LI activists and those in the Uruguay Libertarians report continued momentum in tolerance issues that will improve public safety by ending diversion to lifestyle matters of pol;ice and judicial effort. next: Address attempts to make marihuana a state-on;ly monopoly.
The Uruguayan House of Representatives voted yesterday to approve a bill that would tax and regulate marijuana for adults. The measure will now move to the Senate where, if it passes as expected, will make Uruguay the first country in the world to create a fully legal and regulated marijuana market.
All 50 members of the ruling Broad Front coalition approved the measure yesterday after more than 13 hours of passionate debate. Lawmakers in the Senate have stated that they have achieved a comfortable majority in favor of the bill.
“Uruguay appears poised, in the weeks ahead, to become the first nation in modern times to create a legal, regulated framework for marijuana,” said John Walsh, a drug policy expert at the Washington Office on Latin America. “In doing so, Uruguay will be bravely taking a leading role in establishing and testing a compelling alternative to the prohibitionist paradigm.”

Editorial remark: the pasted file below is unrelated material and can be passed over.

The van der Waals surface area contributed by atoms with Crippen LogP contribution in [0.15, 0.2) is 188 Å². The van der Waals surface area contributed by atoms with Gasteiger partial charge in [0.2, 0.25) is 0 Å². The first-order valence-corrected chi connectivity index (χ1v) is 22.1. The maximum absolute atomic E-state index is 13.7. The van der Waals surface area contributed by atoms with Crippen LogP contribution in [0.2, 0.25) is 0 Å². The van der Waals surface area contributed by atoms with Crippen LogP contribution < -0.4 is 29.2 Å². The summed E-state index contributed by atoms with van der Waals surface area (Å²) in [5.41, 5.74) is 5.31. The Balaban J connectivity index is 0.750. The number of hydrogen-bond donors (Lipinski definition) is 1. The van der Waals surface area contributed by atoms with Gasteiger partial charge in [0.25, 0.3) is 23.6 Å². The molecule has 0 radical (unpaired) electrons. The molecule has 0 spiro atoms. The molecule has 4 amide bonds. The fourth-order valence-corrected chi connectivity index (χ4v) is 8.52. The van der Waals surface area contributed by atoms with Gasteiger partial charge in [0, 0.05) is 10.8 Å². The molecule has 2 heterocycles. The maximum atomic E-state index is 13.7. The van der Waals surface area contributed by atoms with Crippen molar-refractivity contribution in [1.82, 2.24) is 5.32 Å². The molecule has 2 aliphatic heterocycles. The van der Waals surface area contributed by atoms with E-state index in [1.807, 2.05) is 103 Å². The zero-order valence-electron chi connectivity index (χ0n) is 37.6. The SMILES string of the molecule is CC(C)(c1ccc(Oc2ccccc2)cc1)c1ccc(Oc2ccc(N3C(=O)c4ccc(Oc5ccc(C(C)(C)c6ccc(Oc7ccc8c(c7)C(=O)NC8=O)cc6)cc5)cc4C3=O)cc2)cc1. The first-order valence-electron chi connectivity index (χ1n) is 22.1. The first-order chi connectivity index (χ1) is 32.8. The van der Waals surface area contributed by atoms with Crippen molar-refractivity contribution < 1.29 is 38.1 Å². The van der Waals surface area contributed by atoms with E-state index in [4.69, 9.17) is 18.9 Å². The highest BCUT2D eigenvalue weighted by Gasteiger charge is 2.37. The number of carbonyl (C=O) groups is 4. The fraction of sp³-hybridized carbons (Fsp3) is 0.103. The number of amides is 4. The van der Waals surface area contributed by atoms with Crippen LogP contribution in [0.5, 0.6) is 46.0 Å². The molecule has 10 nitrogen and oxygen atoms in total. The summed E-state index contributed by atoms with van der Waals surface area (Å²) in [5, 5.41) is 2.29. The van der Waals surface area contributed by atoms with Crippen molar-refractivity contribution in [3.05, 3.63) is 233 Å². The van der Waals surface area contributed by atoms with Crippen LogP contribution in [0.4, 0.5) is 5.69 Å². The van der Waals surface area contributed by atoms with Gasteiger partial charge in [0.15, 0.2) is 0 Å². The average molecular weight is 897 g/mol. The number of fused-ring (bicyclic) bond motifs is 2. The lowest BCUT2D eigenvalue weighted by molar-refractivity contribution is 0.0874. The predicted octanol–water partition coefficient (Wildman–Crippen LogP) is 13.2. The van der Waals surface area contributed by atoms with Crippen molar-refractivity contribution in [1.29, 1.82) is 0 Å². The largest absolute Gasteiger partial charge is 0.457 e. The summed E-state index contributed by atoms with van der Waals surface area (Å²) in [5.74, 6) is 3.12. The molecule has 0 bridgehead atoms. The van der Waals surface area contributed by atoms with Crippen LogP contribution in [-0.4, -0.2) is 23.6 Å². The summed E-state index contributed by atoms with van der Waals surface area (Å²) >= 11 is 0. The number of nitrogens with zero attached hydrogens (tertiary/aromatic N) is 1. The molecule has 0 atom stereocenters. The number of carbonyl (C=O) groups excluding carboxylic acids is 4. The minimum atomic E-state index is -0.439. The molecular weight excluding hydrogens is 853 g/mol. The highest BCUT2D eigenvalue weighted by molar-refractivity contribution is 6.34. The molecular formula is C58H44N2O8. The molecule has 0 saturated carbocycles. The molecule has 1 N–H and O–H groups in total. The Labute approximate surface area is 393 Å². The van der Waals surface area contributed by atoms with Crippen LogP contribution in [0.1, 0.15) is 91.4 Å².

Legalizing marijuana has been a popular anti-drug trafficking strategy for some of Uruguay’s most prominent political figures. President José Mújica has been a staunch, long-time advocate for replacing marijuana prohibition with taxation and regulation.
If the bill passes, Uruguayans over the age of 18 would be allowed to buy a limited amount of marijuana per month from state-sanctioned distributors.
Predictably, the International Narcotics Control Board, which oversees United Nations drug policy, is not amused.